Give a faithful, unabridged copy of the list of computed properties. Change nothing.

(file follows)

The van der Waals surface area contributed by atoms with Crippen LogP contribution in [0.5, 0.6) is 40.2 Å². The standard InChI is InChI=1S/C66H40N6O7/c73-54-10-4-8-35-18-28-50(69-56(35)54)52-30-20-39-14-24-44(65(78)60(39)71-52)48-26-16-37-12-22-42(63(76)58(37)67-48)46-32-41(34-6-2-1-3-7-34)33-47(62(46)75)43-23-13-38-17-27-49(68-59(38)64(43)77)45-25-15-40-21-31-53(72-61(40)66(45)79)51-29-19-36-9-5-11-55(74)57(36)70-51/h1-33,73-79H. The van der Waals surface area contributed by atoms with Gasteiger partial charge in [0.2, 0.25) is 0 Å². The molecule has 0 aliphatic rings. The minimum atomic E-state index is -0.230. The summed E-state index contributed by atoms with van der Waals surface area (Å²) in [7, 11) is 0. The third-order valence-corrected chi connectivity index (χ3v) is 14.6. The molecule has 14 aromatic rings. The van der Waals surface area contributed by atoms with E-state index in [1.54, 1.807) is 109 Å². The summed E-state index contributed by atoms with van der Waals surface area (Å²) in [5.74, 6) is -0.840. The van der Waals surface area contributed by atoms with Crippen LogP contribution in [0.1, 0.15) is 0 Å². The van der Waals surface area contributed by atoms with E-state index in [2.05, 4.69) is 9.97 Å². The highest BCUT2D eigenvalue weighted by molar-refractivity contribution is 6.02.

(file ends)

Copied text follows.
The van der Waals surface area contributed by atoms with Crippen LogP contribution in [0.5, 0.6) is 40.2 Å². The standard InChI is InChI=1S/C66H40N6O7/c73-54-10-4-8-35-18-28-50(69-56(35)54)52-30-20-39-14-24-44(65(78)60(39)71-52)48-26-16-37-12-22-42(63(76)58(37)67-48)46-32-41(34-6-2-1-3-7-34)33-47(62(46)75)43-23-13-38-17-27-49(68-59(38)64(43)77)45-25-15-40-21-31-53(72-61(40)66(45)79)51-29-19-36-9-5-11-55(74)57(36)70-51/h1-33,73-79H. The van der Waals surface area contributed by atoms with Gasteiger partial charge in [0.2, 0.25) is 0 Å². The molecule has 0 aliphatic rings. The minimum atomic E-state index is -0.230. The summed E-state index contributed by atoms with van der Waals surface area (Å²) in [7, 11) is 0. The third-order valence-corrected chi connectivity index (χ3v) is 14.6. The molecule has 14 aromatic rings. The van der Waals surface area contributed by atoms with E-state index in [1.54, 1.807) is 109 Å². The summed E-state index contributed by atoms with van der Waals surface area (Å²) in [5.74, 6) is -0.840. The van der Waals surface area contributed by atoms with Crippen LogP contribution in [0.1, 0.15) is 0 Å². The van der Waals surface area contributed by atoms with E-state index in [2.05, 4.69) is 9.97 Å². The highest BCUT2D eigenvalue weighted by molar-refractivity contribution is 6.02.